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UN boss recommends nuclear option for AI regulation

Proposes global brainbox-bossing body based on the International Atomic Energy Agency's blueprint

United Nations secretary-general António Guterres has called for the formation of a global AI watchdog modelled after the International Atomic Energy Agency (IAEA). 

"New technology is moving at warp speeds, and so are the threats that come with it," he said in a briefing on Monday. "Alarm bells over the latest form of artificial intelligence – generative AI – are deafening, and they are loudest from the developers who designed it."

"These scientists and experts have called on the world to act, declaring AI an existential threat to humanity on a par with the risk of nuclear war. We must take those warnings seriously."

Guterres expressed his preference for UN member states to create an organization to oversee and regulate the development of AI. The agency would operate similarly to the IAEA, which develops and publishes policies and guidelines promoting the safe use of nuclear energy, whilst monitoring and enforcing safeguards preventing the technology's use for weapons development.

"Of course, it depends on member states' initiatives, but I will be favorable to the idea that we could have an artificial intelligence agency …inspired by what the International Agency of Atomic Energy is to date," he told reporters at the briefing.

Guterres acknowledged that forming such an agency would be difficult and require cooperation of government agencies and private companies, with the latter's participation meaning they would agree to having their software audited and capabilities controlled.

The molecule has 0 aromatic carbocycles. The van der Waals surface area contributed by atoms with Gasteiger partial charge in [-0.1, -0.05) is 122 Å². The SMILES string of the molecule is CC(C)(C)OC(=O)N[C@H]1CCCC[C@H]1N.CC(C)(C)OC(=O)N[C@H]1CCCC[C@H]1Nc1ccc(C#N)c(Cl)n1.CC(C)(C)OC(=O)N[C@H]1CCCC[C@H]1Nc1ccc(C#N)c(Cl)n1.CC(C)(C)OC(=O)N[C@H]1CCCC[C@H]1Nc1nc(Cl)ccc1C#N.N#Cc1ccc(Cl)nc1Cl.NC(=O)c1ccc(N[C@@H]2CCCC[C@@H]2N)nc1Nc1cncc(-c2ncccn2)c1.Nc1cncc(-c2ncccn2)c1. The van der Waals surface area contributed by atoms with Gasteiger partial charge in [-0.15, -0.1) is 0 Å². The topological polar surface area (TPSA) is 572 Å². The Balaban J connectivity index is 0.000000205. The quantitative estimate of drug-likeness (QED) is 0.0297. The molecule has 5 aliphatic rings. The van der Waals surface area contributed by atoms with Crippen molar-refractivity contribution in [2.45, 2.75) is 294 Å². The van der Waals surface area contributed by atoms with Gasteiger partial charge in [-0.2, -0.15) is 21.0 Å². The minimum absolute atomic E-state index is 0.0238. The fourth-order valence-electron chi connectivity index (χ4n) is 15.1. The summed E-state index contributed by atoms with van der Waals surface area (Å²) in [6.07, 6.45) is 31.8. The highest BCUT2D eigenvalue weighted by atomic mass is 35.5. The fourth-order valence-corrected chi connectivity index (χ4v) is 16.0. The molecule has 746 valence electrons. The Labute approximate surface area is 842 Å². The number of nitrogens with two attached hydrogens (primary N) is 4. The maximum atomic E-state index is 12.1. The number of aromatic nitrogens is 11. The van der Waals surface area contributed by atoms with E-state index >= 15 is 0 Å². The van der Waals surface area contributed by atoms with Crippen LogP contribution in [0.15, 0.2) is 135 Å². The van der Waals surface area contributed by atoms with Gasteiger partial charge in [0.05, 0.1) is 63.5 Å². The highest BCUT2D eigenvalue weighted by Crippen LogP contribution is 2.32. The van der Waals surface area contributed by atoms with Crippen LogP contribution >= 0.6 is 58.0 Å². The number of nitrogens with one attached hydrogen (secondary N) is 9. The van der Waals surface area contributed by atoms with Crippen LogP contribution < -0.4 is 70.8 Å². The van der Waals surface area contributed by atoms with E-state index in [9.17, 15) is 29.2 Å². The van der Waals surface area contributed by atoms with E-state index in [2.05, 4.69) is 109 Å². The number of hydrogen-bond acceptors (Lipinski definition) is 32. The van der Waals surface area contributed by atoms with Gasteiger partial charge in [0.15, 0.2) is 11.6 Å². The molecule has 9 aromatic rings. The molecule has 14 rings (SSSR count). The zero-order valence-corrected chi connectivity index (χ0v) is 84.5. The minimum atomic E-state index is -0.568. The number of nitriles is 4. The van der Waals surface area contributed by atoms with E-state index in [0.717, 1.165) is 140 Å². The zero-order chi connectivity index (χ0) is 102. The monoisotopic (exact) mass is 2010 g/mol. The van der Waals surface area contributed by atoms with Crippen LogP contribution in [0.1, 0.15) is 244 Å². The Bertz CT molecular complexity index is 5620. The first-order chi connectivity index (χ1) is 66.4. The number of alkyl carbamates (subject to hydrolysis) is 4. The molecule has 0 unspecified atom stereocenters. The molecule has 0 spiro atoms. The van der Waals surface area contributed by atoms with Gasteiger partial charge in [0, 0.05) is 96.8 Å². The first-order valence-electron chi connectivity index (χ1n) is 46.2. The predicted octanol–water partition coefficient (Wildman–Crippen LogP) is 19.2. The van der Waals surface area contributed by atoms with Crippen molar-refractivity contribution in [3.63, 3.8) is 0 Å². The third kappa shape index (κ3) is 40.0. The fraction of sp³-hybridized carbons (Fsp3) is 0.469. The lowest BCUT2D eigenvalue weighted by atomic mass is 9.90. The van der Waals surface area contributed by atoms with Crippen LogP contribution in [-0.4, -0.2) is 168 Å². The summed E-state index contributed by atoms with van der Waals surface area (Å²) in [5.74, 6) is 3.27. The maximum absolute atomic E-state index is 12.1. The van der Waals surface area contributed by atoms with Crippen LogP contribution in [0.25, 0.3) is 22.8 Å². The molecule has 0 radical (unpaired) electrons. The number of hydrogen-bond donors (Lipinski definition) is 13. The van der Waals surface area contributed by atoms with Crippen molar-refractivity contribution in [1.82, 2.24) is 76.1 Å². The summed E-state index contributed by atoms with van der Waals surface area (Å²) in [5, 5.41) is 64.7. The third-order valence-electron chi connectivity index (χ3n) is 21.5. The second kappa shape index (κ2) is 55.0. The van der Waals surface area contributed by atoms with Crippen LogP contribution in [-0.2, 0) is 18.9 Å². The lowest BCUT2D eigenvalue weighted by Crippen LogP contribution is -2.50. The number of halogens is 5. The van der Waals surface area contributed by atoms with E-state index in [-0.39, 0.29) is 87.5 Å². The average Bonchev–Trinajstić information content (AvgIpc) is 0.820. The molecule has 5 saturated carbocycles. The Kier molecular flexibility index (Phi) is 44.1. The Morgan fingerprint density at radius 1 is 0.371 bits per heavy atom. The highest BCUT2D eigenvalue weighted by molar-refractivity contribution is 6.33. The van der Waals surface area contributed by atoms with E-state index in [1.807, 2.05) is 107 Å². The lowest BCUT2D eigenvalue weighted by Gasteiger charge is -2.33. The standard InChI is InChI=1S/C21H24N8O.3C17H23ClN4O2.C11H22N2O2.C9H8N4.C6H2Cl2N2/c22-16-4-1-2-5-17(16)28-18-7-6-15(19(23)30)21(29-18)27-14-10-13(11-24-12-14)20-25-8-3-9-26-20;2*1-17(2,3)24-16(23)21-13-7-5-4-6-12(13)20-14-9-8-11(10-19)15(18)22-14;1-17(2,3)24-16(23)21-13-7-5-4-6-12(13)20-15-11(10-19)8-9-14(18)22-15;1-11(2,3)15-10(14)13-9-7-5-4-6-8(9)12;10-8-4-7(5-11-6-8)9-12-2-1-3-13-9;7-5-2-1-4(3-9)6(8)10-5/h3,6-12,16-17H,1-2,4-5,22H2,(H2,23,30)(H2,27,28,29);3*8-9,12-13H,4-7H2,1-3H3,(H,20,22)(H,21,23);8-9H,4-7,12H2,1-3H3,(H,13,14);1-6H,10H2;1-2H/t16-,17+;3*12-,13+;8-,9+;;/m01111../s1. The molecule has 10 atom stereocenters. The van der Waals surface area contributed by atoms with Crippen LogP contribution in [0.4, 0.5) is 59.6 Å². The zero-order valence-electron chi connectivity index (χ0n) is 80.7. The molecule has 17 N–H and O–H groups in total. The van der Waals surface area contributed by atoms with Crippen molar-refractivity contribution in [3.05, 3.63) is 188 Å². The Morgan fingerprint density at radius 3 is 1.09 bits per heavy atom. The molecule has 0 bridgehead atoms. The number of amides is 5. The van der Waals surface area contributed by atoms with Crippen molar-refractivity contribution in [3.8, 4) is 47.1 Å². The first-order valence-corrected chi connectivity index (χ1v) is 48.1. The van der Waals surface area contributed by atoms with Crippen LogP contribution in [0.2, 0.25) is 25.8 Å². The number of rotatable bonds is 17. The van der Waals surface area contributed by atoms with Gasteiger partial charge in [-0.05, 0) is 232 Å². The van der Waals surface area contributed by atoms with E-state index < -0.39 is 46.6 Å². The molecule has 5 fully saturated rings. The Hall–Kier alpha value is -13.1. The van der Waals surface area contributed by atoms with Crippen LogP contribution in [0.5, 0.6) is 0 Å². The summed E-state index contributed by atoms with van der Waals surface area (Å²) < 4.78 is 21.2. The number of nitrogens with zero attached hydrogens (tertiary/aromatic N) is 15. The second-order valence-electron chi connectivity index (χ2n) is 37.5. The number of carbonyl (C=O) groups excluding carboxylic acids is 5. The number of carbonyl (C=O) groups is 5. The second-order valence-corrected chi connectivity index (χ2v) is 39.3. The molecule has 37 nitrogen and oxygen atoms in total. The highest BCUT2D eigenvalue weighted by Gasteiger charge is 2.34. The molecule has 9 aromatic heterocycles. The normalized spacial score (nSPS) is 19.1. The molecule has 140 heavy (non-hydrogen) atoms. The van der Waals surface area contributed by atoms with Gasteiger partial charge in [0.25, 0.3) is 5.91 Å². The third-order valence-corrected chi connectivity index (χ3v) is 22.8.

One startup that seems to support this idea is OpenAI. In fact, its co-founders – Sam Altman, Greg Brockman, and Ilya Sutskever – even suggested regulation of this sort, and said the IAEA-like group should be in charge of inspecting systems that require a high level of computational resources or have capabilities above a certain threshold.

Altman has since repeated this idea during his tour of 17 countries to discuss AI with policymakers and developers.

Altman and numerous experts across industry, policy, and academia believe that if left unchecked, AI could lead to the creation of a technology that could endanger humanity. A global regulatory agency could counteract the risks by ensuring AI is developed safely in a controlled manner, some have argued. Opinions are divided, however, and not everyone agrees AI poses an existential threat.

The UN chief seems to have bought into the idea of an atomic-grade regulator. "The advantage of the IAEA is that it is a very solid knowledge-based institution and at the same time – even if limited – it has some regulatory factions. So, I believe this is a model that could be very interesting," Guterres added. ®

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